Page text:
Call me prescient. I’ve written about generative artificial intelligence in this column six times now because it seemed revolutionary. And, ahem, now the experts agree.
In January, Microsoft invested $10 billion in OpenAI, planning to integrate its technology into their offerings, including adding language generation to Word.
Yep, you start writing, say, a proposal in Word, and then OpenAI’s ChatGPT could help you write the rest of it. Plus, Microsoft plans to integrate features of ChatGPT into their Bing search engine, possibly as early as later this month.
Also in January, Google CEO Sundar Pichai issued a code red: urgent meetings to try to figure out how to make sure this revolutionary new technology doesn’t supplant their search engine. Founders Larry Page and Sergey Brin were invited to return to the company to be involved. Google then announced plans to unveil 20 new AI products this year, including a version of Google Search that will have text-generation capabilities similar to ChatGPT.
And not a moment too soon. Google search results, a list of links, seem quaint compared to the intelligent articles generated by ChatGPT in response to queries.
The other major tech companies, such as Facebook parent company Meta, are also focusing on how they can join this new wave.
ChatGPT has become so popular that, as I write this, it’s often not possible to access the service. People continue to be amazed by what it can do. Four law professors at the University of Minnesota gave ChatGPT the same exams that were given in four different courses, and then graded them alongside the tests of the students without knowing which was which.
ChatGPT actually got passing grades—an average of C+ across the four exams, compared to an average of B+ for the students. If ChatGPT were to take all the exams in the curriculum, and repeat this success, it would be good enough to earn a law degree.
And this is just the beginning.
Think about it. Suppose you have a legal question. You can go to Google, which returns a list of links. You can click on some links and try to assimilate the answers. Or you can simply ask ChatGPT your question. And it’s only going to get better.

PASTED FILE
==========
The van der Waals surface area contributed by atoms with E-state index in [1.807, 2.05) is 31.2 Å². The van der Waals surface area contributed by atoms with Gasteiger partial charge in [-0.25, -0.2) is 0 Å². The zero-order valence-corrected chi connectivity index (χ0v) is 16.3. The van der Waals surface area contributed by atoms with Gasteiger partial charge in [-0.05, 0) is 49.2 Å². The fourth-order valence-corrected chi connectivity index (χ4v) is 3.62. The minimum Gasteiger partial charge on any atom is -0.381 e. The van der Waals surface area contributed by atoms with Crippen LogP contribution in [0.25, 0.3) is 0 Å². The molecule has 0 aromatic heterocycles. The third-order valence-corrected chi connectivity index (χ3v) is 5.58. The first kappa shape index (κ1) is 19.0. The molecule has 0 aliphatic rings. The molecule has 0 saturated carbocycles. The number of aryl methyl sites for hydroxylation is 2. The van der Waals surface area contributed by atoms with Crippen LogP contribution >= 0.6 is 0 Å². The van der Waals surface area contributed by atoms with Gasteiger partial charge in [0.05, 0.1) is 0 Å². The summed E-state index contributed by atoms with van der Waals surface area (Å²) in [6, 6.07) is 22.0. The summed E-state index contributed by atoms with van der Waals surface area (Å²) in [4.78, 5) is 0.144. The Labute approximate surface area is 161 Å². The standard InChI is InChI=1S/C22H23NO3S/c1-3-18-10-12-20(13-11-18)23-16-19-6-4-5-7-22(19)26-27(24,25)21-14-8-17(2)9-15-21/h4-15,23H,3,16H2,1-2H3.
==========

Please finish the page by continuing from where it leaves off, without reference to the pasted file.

Scientists have actually begun using ChatGPT to help them write up the empirical research they submit to scholarly journals—with some even listing ChatGPT as a coauthor. Thousands of journals have now banned the use of ChatGPT, concerned that inaccuracies might creep into the articles. The leading journal in the U.S., Science, has banned the use of text from ChatGPT and said that it should not be included as a coauthor.
However, some publishers actually see a role for ChatGPT. Springer Nature, which publishes close to 3,000 scientific journals, has banned listing ChatGPT as a coauthor but allows its use in the preparation of studies, though that must be disclosed.
OpenAI, which also brings you the DALL•E image generator (labs.openai.com) in addition to ChatGPT, was founded as a nonprofit in 2015 by none other than Elon Musk (of Tesla fame) and a small group of artificial intelligence researchers. Musk left the startup in 2018, at which time it was remade as a for-profit company in order to attract venture capital.
Early on, Microsoft quietly invested $3 billion, and now has upped its stake by another $10 billion. It has already integrated OpenAI technology into some products, including the Copilot tool that helps computer programmers automatically generate pieces of computer code.
The stated goal of OpenAI goes well beyond ChatGPT and DALL•E. Its mission, says Microsoft, is to build “artificial general intelligence.” That is, the ability to do anything a human brain can do.
Scary. It’s sometimes said that with the rise of smarter machines and increasing automation, factories of the future will have just two employees: a human and a dog. The human will be there to feed the dog, and the dog will be there to keep the human away from the machinery.
OpenAI’s text- and image-generation technology uses neural net models to assimilate, without human intervention, millions of pages of text scraped from the internet, journals, and books, as well as millions of photos found online. Microsoft’s initial investment after Musk left paid for the huge computing power necessary for this.
But in the end, human assistance was needed. In 2020 OpenAI released GPT-3, and it had a problem. Like ChatGPT, it was amazing—but it was also racist, sexist, violent, and profane, thanks to the text it vacuumed up from the internet. OpenAI paid Kenyans up to $2 an hour to identify such content in thousands of snippets of text provided by OpenAI.
The result was the more dignified chatbot GPT-3.5—and the hugely popular ChatGPT demo. And there’s much more to come.
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